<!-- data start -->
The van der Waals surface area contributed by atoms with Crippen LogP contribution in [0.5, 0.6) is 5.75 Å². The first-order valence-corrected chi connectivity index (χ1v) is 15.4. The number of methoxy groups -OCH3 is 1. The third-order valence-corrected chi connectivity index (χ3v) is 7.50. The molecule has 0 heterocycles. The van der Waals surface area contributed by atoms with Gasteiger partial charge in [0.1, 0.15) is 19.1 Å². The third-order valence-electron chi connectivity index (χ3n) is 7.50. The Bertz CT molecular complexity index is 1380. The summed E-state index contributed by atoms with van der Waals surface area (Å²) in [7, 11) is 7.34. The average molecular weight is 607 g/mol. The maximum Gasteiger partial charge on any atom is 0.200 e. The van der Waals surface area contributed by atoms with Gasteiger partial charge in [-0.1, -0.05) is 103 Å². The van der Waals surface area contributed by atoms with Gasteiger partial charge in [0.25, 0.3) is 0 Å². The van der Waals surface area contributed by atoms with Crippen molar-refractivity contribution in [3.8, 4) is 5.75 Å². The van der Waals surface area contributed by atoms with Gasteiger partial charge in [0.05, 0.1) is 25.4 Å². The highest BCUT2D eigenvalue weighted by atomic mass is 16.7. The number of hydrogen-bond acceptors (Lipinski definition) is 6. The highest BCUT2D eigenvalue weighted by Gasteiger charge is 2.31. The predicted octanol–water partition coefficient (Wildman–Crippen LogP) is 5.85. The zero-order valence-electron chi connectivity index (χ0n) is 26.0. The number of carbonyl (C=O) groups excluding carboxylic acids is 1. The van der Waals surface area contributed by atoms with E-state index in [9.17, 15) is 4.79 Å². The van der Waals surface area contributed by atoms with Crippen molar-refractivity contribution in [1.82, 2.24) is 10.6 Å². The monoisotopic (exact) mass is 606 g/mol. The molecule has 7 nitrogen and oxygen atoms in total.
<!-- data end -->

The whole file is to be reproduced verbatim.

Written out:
The van der Waals surface area contributed by atoms with Crippen LogP contribution in [0.5, 0.6) is 5.75 Å². The first-order valence-corrected chi connectivity index (χ1v) is 15.4. The number of methoxy groups -OCH3 is 1. The third-order valence-corrected chi connectivity index (χ3v) is 7.50. The molecule has 0 heterocycles. The van der Waals surface area contributed by atoms with Gasteiger partial charge in [0.1, 0.15) is 19.1 Å². The third-order valence-electron chi connectivity index (χ3n) is 7.50. The Bertz CT molecular complexity index is 1380. The summed E-state index contributed by atoms with van der Waals surface area (Å²) in [7, 11) is 7.34. The average molecular weight is 607 g/mol. The maximum Gasteiger partial charge on any atom is 0.200 e. The van der Waals surface area contributed by atoms with Gasteiger partial charge in [-0.1, -0.05) is 103 Å². The van der Waals surface area contributed by atoms with Gasteiger partial charge in [0.25, 0.3) is 0 Å². The van der Waals surface area contributed by atoms with Crippen molar-refractivity contribution in [3.8, 4) is 5.75 Å². The van der Waals surface area contributed by atoms with Gasteiger partial charge in [0.05, 0.1) is 25.4 Å². The highest BCUT2D eigenvalue weighted by atomic mass is 16.7. The number of hydrogen-bond acceptors (Lipinski definition) is 6. The highest BCUT2D eigenvalue weighted by Gasteiger charge is 2.31. The predicted octanol–water partition coefficient (Wildman–Crippen LogP) is 5.85. The zero-order valence-electron chi connectivity index (χ0n) is 26.0. The number of carbonyl (C=O) groups excluding carboxylic acids is 1. The van der Waals surface area contributed by atoms with E-state index in [9.17, 15) is 4.79 Å². The van der Waals surface area contributed by atoms with Crippen molar-refractivity contribution in [1.82, 2.24) is 10.6 Å². The monoisotopic (exact) mass is 606 g/mol. The molecule has 7 nitrogen and oxygen atoms in total.